Advisors serve a diverse group of clients that come from different backgrounds and life experiences. These experiences shape their mindsets when discussing their finances, too, and understanding the different mindsets of your clients can be the difference between growing a relationship and losing an account you’ve had for years. After all, the more you know about what’s driving your clients’ behaviors, the more value you can provide.
With that in mind, we’ve created the Money mindset series of podcast episodes, where we take a deep dive into some of the mindsets that financial advisors serve today and talk with advisors who have experiences working with these types of clients. Find best practices, lessons learned and more in the podcast episodes below.
In this episode, our discussion focuses on a large and growing demographic: middle-aged people who find themselves “suddenly single” after years, if not decades, of marriage. “Suddenly single” commonly occurs through widowhood or divorce, but no matter the cause, the demographic presents unique challenges and considerations.
When most people think of millennials, they think of digital natives who spend their money on travel and love avocado toast. But there are also a lot of misconceptions about this demographic, including how they view money. While their financial needs may differ from baby boomers, the premise is the same: How do we make sure you’re financially secure in the long run while still maintaining a lifestyle that makes you happy?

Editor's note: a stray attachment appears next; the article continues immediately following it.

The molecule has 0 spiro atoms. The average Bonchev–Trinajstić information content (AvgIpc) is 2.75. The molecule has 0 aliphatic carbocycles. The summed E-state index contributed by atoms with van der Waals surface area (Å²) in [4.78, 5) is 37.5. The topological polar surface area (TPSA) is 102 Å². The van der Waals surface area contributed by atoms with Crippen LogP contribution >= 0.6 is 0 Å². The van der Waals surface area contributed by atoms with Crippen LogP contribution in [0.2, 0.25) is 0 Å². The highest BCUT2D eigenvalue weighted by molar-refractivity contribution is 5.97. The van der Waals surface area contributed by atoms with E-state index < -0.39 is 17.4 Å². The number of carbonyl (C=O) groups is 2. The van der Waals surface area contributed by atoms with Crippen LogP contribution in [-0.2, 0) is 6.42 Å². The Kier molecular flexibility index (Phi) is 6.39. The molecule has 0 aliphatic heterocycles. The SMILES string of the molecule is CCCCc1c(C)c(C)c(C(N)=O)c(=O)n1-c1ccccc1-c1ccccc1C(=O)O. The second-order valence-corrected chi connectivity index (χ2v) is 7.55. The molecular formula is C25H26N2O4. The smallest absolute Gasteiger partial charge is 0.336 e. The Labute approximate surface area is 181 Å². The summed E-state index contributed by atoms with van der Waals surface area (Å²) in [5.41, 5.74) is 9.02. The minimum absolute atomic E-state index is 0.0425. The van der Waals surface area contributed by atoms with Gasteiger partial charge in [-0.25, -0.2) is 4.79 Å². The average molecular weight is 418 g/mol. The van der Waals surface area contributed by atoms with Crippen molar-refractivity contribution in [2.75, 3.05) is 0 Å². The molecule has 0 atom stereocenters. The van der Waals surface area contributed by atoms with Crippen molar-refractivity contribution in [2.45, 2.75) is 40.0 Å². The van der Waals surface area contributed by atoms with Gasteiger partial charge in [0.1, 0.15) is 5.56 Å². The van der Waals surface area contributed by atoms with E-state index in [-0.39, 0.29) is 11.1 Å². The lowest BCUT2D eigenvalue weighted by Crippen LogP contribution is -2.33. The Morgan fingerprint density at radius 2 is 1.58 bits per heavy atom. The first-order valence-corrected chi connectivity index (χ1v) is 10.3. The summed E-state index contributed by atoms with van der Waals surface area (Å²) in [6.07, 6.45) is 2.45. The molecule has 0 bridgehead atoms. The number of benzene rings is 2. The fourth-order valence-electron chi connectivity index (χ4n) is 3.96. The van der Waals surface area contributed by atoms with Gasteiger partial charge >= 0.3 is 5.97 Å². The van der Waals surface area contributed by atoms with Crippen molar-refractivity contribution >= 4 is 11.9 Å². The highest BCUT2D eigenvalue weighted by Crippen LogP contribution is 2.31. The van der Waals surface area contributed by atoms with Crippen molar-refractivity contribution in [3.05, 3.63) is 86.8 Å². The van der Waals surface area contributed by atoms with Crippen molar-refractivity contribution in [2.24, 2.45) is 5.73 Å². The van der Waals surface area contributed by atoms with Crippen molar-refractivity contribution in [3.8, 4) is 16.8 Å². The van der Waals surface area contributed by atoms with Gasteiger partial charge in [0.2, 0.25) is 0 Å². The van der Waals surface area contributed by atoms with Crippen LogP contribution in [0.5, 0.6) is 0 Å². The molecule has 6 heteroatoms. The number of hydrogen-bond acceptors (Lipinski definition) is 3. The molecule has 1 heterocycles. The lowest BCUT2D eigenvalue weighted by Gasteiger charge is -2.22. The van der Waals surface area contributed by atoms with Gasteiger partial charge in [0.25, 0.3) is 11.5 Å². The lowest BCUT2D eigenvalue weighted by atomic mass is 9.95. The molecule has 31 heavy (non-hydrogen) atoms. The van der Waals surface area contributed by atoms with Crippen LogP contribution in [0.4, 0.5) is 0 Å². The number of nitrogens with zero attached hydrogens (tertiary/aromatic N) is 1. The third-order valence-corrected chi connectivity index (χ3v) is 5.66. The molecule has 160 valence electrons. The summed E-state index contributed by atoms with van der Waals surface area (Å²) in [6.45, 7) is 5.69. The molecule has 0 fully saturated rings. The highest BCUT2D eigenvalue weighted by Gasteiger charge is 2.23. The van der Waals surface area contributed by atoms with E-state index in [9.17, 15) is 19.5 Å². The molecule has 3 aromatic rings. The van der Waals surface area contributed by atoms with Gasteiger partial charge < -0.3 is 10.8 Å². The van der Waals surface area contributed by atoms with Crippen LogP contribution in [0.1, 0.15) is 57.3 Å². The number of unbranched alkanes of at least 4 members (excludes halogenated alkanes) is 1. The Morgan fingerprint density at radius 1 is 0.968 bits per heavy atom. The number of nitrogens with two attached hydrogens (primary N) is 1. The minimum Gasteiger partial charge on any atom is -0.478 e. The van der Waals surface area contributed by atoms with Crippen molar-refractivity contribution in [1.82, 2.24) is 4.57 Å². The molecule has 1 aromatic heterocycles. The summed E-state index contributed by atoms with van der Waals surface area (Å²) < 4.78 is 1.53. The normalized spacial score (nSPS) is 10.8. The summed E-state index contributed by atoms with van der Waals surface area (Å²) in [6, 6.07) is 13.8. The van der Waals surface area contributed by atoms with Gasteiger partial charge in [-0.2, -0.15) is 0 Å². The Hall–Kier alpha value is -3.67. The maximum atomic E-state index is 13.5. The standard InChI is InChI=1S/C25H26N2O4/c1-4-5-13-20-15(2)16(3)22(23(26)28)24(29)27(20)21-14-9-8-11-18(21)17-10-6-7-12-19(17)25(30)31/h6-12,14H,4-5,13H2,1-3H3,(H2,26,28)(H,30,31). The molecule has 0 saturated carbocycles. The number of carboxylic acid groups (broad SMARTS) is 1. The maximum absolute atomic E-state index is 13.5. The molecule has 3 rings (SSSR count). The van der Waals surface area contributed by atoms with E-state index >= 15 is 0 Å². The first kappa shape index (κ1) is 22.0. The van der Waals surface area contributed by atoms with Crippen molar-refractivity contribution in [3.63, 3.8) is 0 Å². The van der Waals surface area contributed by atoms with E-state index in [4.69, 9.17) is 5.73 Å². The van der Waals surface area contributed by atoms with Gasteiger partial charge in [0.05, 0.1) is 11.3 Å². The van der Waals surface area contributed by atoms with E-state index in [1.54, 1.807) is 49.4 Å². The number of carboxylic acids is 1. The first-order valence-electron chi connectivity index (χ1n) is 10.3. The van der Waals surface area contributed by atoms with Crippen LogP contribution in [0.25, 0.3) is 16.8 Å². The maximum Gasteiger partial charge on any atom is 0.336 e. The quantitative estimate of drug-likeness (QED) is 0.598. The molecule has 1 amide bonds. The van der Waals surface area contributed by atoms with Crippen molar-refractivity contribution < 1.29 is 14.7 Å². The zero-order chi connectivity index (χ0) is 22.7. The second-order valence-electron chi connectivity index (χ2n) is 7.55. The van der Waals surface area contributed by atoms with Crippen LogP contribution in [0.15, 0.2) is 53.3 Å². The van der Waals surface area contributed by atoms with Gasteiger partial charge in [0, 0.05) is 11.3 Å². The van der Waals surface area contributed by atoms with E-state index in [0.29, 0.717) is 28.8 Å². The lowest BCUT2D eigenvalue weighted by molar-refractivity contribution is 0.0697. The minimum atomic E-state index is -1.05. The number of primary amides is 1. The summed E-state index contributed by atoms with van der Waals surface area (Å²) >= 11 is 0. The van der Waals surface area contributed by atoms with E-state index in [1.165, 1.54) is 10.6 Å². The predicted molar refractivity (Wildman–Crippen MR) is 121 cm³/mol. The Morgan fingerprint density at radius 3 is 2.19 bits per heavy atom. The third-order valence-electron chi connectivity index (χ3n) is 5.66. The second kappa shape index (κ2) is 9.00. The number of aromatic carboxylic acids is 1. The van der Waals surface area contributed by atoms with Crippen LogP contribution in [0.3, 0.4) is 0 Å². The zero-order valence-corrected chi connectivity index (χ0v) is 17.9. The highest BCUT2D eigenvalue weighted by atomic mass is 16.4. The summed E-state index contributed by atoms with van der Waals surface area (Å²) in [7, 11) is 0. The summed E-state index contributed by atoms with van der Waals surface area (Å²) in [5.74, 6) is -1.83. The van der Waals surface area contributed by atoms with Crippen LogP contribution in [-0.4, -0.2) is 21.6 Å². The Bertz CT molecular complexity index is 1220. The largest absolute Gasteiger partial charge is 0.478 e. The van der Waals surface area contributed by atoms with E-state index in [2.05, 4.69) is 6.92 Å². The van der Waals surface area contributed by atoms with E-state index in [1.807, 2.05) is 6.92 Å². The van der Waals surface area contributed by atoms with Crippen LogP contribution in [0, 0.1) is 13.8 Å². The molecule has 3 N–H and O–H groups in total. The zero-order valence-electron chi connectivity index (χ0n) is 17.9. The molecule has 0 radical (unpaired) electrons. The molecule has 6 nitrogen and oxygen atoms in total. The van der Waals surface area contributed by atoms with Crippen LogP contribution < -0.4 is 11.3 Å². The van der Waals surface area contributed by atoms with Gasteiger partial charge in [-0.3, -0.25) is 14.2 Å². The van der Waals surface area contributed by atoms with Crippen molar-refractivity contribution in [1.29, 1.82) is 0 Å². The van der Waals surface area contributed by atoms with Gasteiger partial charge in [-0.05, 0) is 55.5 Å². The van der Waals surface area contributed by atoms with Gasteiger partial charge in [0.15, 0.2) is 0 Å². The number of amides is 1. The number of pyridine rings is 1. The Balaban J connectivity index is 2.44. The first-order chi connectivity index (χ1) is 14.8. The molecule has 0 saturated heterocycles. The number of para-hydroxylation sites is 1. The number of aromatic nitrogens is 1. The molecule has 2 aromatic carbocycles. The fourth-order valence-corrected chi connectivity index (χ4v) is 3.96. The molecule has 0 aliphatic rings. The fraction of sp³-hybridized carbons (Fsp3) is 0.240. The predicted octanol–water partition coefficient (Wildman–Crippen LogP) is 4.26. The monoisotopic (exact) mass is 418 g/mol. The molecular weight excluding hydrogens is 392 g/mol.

When clients go through cognitive decline
One of the more difficult situations an advisor can face occurs when a client starts showing signs of cognitive decline. How do you tell if your client is no longer able to make good decisions? How do you bring family members into that discussion? And when should you invoke the power of attorney?
Using behavioral economics to help investors succeed
Traditional economic theory tells us that humans are generally rational beings and that they make decisions from an optimal perspective. But behavioral economic theory takes into account what we know to be true: that humans are emotional and social beings. What is it, and how does it affect the mindsets of your clients?
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